Employees who are resident abroad for more than 12 months will generally lose their membership of the Norwegian National Insurance scheme. There are some exceptions from this rule in the Council Regulation and the National Insurance agreements. It is also possible to apply for voluntary membership of the Norwegian National Insurance scheme.
For Norway, it is NAV which determines all cases concerning choice of law and membership of the Norwegian National Insurance scheme.
If an employee retains membership of the Norwegian National Insurance scheme during a period of work in another EEA state and their salary is paid from abroad, the foreign employer must report and pay employer's National Insurance contributions directly to the Central Tax Office - Foreign Tax Affairs (SFU)/International Tax Collection Office.
Regarding the tax-related handling of employees on net salary, see “Specific information concerning employees on net salary agreements”.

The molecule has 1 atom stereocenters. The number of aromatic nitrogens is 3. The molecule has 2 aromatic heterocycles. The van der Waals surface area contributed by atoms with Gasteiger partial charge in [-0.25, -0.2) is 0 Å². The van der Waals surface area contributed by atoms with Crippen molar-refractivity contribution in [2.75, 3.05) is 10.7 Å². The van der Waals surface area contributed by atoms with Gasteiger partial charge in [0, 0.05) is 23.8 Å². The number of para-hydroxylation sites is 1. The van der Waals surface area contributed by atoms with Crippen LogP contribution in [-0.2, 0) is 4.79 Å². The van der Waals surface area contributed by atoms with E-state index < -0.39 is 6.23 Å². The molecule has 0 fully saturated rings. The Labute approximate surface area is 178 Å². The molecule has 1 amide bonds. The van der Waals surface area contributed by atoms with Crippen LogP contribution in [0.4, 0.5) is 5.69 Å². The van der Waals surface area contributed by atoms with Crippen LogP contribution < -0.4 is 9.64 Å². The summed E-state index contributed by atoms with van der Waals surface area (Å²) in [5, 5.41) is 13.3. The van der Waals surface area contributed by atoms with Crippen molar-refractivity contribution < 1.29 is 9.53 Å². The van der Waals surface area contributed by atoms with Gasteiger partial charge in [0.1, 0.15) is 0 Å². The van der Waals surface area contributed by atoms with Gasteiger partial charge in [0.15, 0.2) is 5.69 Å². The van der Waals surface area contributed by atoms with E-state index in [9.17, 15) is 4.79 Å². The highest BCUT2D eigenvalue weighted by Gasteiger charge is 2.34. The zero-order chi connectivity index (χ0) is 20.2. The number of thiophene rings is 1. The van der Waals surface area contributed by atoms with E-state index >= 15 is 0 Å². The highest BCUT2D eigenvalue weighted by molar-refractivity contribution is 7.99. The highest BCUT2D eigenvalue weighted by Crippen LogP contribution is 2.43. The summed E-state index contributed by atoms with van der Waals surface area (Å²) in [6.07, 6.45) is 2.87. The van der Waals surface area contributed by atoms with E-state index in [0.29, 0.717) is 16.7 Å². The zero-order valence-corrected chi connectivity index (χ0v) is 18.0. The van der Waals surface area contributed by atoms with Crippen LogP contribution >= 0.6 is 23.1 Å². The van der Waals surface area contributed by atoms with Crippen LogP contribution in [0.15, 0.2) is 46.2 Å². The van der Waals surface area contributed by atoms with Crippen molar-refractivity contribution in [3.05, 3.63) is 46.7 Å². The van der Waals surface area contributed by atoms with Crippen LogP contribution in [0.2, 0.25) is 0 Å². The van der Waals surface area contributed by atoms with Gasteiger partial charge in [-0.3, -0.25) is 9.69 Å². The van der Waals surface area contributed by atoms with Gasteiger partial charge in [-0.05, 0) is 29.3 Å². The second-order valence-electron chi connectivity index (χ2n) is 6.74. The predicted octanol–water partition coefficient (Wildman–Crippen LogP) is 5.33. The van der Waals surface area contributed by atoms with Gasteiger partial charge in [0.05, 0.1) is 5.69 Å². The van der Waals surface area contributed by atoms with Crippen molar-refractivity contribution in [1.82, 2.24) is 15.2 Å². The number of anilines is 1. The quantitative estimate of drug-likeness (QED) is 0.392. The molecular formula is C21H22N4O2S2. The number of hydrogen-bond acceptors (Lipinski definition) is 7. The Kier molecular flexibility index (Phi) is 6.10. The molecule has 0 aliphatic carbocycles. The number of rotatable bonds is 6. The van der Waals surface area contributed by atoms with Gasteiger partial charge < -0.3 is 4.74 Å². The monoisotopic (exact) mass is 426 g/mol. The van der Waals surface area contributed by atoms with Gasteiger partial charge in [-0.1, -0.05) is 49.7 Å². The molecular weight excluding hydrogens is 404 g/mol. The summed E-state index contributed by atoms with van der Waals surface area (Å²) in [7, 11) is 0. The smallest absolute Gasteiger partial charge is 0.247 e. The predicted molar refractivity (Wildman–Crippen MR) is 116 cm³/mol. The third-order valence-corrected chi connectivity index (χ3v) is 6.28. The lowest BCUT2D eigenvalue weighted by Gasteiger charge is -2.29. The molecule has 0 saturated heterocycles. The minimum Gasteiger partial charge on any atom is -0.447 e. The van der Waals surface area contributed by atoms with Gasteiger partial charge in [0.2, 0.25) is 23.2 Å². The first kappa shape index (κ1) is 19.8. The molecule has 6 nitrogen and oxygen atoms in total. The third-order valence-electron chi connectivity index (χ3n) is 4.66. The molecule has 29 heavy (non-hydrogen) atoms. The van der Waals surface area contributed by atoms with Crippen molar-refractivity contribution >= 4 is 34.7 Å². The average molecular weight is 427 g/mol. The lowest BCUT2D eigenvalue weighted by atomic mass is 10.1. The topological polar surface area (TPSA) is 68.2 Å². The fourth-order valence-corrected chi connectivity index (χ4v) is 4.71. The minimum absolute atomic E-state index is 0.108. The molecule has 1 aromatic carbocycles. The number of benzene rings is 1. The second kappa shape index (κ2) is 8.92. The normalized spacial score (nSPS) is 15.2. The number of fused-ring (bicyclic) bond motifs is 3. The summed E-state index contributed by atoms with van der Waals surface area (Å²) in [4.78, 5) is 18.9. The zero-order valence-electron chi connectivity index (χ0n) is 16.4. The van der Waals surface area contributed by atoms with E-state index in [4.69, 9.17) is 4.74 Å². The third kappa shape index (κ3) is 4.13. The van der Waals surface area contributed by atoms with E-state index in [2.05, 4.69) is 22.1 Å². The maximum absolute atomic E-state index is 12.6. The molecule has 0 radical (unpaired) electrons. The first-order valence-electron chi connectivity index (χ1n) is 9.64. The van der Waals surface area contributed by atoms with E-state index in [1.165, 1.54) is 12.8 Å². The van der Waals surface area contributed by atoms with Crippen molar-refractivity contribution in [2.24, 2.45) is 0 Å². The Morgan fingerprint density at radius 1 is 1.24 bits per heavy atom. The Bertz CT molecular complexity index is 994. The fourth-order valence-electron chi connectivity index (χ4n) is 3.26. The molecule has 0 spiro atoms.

Tax treaties for work performed abroad
In connection with questions regarding tax liability to Norway, a check must first be made to determine whether there are grounds for taxation in Norway under Norwegian domestic law. You should then check whether a tax treaty has been established with the country to which the employee travels. You should also check whether a tax treaty with the country of residence limits the right to taxation and how double taxation should be avoided. It is worth noting that Norway has also signed agreements with collective organisations containing provisions concerning Norway's right to tax salary earned in such an organisation, among other things. Norway’s accession to such conventions takes precedence over any tax treaties.
Avoidance of double taxation
If you have an employee who is resident in Norway under domestic law and under a tax treaty, the Norwegian authorities will ensure that income which can be taxed abroad under a tax treaty is not subject to double taxation. If you have an employee who switches residence under a tax treaty from Norway to the country of work, the main rule is that the income will be liable to tax in the country of work and that Norway will have only limited taxation rights regarding certain types of income.